The Wonder Years reboot is almost here.
On Tuesday, ABC released a first-look trailer at the new take on the beloved coming-of-age comedy. This time around, the series will be centered on a Black family living in Alabama, starring Don Cheadle as the narrator for adult Dean Williams, Elisha Williams as the young Dean and Dulé Hill as dad Bill Williams. Saycon Sengbloh will play Lillian, the family's mother, and Laura Kariuki is set to star as Kim, Dean's older sister.
"It's the little things that you remember all your life," Cheadle's character narrates at the start of the new trailer.
"Your first hit, your first kiss, the first time your dad lets you know that he sees you," he continues, before quipping: "Well, I still hadn't had the other two, but boy did that third one feel good."
ABC has not yet announced the premiere date for the reboot, which "focuses on how a Black middle-class family in Montgomery, Alabama, in the turbulent late '60s made sure it was 'the wonder years' for them, too," according to the show's description.
Lee Daniels is executive producing the series along with Saladin K. Patterson (The Big Bang Theory, Frasier), who will also pen the script. Original series co-creator Neal Marlens is attached as a consultant, while Fred Savage, who starred in the original series as Kevin Arnold, will also executive produce and direct the pilot.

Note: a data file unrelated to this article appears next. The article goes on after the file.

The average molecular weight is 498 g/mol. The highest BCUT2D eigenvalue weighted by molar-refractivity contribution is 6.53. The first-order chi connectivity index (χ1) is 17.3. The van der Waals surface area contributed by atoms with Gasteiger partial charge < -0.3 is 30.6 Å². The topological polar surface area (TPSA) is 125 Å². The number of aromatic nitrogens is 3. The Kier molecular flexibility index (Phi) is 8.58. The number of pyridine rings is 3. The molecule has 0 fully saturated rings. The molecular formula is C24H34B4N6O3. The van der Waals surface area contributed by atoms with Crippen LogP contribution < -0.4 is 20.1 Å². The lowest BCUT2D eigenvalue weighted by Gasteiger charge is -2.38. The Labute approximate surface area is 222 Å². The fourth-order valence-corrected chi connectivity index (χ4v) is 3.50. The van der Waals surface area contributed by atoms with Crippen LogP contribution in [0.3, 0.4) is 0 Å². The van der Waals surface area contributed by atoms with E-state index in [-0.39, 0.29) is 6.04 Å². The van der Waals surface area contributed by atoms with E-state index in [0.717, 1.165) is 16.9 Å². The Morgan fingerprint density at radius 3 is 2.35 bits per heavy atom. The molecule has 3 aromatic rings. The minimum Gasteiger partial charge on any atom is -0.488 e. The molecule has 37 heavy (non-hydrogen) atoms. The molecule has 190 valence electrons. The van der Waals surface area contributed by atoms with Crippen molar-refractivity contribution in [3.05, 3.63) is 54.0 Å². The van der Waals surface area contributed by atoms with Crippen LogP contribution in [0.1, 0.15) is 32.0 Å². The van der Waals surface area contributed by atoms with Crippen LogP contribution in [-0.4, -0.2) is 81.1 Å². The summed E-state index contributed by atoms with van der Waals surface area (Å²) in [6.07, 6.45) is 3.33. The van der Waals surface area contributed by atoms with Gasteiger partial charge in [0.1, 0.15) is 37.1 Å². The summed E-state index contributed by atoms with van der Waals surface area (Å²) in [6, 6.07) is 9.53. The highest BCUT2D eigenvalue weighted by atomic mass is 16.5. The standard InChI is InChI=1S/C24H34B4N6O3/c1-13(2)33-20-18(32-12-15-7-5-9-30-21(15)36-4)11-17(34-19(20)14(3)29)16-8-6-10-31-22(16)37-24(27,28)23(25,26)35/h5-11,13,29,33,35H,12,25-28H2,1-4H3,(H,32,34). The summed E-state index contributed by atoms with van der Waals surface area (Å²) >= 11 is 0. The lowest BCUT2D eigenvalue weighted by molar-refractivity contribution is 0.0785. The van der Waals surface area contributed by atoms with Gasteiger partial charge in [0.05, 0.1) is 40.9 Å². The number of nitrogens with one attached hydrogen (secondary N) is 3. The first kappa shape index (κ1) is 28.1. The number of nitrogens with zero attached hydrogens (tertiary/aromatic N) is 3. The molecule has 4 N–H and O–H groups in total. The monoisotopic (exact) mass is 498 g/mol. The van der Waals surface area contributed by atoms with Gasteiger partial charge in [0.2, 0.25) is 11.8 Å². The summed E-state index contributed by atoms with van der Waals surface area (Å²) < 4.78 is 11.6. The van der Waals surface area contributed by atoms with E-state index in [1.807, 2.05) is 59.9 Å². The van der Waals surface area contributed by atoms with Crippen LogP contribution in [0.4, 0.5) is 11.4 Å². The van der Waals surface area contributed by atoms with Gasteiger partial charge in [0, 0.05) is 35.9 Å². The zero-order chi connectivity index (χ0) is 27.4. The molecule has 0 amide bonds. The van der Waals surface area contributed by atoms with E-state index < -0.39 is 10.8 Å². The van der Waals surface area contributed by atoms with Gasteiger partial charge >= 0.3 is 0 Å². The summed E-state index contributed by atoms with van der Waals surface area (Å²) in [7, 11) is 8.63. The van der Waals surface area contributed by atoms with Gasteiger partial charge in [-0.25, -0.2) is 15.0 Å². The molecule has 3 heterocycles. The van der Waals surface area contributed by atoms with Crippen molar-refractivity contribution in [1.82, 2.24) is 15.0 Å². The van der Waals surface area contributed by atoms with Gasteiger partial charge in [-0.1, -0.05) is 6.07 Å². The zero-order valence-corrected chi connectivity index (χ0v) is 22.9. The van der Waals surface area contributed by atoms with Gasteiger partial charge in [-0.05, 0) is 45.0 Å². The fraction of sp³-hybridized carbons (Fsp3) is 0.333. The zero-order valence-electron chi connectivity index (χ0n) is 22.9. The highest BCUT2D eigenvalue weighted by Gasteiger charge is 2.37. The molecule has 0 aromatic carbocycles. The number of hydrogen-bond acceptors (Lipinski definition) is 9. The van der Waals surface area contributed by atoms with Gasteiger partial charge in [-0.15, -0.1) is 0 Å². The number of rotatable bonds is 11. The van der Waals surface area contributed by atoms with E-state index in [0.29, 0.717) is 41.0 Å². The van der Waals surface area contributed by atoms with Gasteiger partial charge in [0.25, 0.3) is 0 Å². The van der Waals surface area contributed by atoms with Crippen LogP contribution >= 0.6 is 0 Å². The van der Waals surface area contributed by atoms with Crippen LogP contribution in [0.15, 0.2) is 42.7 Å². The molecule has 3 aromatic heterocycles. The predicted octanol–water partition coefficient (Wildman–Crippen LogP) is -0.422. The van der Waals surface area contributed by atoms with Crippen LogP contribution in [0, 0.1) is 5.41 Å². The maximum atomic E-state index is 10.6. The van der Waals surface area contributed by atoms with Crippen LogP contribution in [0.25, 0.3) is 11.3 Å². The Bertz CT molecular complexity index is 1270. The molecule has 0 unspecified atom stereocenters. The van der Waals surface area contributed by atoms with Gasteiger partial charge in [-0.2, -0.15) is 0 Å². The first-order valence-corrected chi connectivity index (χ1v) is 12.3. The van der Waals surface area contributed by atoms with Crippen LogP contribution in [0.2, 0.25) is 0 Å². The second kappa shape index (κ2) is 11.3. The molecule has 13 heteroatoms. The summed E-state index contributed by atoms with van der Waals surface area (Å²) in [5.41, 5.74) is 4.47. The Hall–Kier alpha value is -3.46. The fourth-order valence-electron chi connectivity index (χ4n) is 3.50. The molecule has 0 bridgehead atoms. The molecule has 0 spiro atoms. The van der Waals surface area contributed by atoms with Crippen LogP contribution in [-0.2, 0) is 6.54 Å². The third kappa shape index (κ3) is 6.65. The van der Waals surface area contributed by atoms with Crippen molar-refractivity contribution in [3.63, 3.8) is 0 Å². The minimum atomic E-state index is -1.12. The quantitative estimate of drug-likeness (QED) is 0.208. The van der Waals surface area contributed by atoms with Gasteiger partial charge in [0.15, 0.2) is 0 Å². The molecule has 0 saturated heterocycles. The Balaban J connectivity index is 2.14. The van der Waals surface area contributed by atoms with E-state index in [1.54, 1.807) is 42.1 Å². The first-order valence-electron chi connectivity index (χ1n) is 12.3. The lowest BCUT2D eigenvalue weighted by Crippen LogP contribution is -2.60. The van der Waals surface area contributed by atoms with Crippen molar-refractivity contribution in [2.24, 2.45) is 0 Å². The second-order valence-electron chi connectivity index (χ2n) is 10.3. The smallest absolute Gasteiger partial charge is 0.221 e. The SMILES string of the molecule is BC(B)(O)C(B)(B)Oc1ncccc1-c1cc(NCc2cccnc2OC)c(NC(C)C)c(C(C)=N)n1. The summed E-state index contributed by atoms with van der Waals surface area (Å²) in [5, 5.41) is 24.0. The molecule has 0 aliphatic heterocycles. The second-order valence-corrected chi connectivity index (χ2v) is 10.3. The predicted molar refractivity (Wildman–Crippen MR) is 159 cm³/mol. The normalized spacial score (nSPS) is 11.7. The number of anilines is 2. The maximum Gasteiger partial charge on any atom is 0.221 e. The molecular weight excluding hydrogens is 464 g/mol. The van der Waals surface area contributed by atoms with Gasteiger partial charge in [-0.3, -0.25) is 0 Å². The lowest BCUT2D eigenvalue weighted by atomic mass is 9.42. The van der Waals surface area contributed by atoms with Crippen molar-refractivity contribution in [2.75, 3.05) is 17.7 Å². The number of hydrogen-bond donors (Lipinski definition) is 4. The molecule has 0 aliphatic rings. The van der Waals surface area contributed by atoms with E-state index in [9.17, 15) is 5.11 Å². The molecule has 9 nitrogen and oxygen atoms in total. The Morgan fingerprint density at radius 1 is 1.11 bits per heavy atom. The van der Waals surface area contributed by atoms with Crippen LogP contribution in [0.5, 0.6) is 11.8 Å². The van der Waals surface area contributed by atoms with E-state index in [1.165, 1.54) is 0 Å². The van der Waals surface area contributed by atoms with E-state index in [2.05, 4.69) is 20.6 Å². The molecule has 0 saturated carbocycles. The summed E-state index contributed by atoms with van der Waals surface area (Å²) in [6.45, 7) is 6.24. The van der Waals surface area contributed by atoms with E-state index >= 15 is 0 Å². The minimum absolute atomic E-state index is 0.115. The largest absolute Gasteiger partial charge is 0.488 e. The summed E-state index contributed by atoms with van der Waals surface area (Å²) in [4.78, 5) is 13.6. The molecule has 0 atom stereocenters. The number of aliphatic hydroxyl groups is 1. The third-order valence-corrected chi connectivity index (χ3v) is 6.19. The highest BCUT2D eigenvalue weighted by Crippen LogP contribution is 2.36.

Daniels, 61, confirmed the reboot news on Instagram in January, sharing a photo of The Hollywood Reporter's report at the time and writing, "This will be a GREAT reboot! Let's go ABC!"
The original series, which aired for a total of 115 episodes from 1988 to 1993, followed a white middle-class family in the 1960s. Savage and Josh Saviano starred as best friends Kevin Arnold and Paul Pfeiffer, respectively, and Danica McKellar played Kevin's love interest, Winnie Cooper.
Savage, 44, broke out in Hollywood with his role in The Wonder Years. At only 13, he became the youngest actor nominated for a lead actor in a comedy series Emmy for his role in 1988.
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In 2015, the actor told PEOPLE there was "zero" chance of an official revival.
"The show was about a time in your life," he said at the time. "The show was about this finite moment in your life that has a beginning and an end, and I think that's what makes people long for that time in your life."
"You can't really go back to it," he added. "You can't all be 12 again, and that's why that time in our life is so special and why all the memories still stay with us and warm us and haunt us and all those things — because we can't go back to it."